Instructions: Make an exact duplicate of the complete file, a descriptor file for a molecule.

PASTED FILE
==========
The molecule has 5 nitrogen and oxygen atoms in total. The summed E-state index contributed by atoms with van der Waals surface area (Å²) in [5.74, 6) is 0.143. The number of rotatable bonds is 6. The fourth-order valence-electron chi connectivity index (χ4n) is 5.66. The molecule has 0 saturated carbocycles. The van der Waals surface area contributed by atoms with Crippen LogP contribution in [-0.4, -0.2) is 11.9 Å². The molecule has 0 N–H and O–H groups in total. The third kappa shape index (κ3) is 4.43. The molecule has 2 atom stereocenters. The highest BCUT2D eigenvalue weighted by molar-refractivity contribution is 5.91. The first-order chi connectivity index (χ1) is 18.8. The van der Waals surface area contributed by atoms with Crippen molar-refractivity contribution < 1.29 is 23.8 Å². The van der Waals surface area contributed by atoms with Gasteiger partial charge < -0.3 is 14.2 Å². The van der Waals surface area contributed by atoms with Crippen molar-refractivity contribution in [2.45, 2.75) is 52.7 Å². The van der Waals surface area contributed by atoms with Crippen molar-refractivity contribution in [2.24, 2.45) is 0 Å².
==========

The molecule has 5 nitrogen and oxygen atoms in total. The summed E-state index contributed by atoms with van der Waals surface area (Å²) in [5.74, 6) is 0.143. The number of rotatable bonds is 6. The fourth-order valence-electron chi connectivity index (χ4n) is 5.66. The molecule has 0 saturated carbocycles. The van der Waals surface area contributed by atoms with Crippen LogP contribution in [-0.4, -0.2) is 11.9 Å². The molecule has 0 N–H and O–H groups in total. The third kappa shape index (κ3) is 4.43. The molecule has 2 atom stereocenters. The highest BCUT2D eigenvalue weighted by molar-refractivity contribution is 5.91. The first-order chi connectivity index (χ1) is 18.8. The van der Waals surface area contributed by atoms with Crippen molar-refractivity contribution < 1.29 is 23.8 Å². The van der Waals surface area contributed by atoms with Gasteiger partial charge < -0.3 is 14.2 Å². The van der Waals surface area contributed by atoms with Crippen molar-refractivity contribution in [2.45, 2.75) is 52.7 Å². The van der Waals surface area contributed by atoms with Crippen molar-refractivity contribution in [2.24, 2.45) is 0 Å².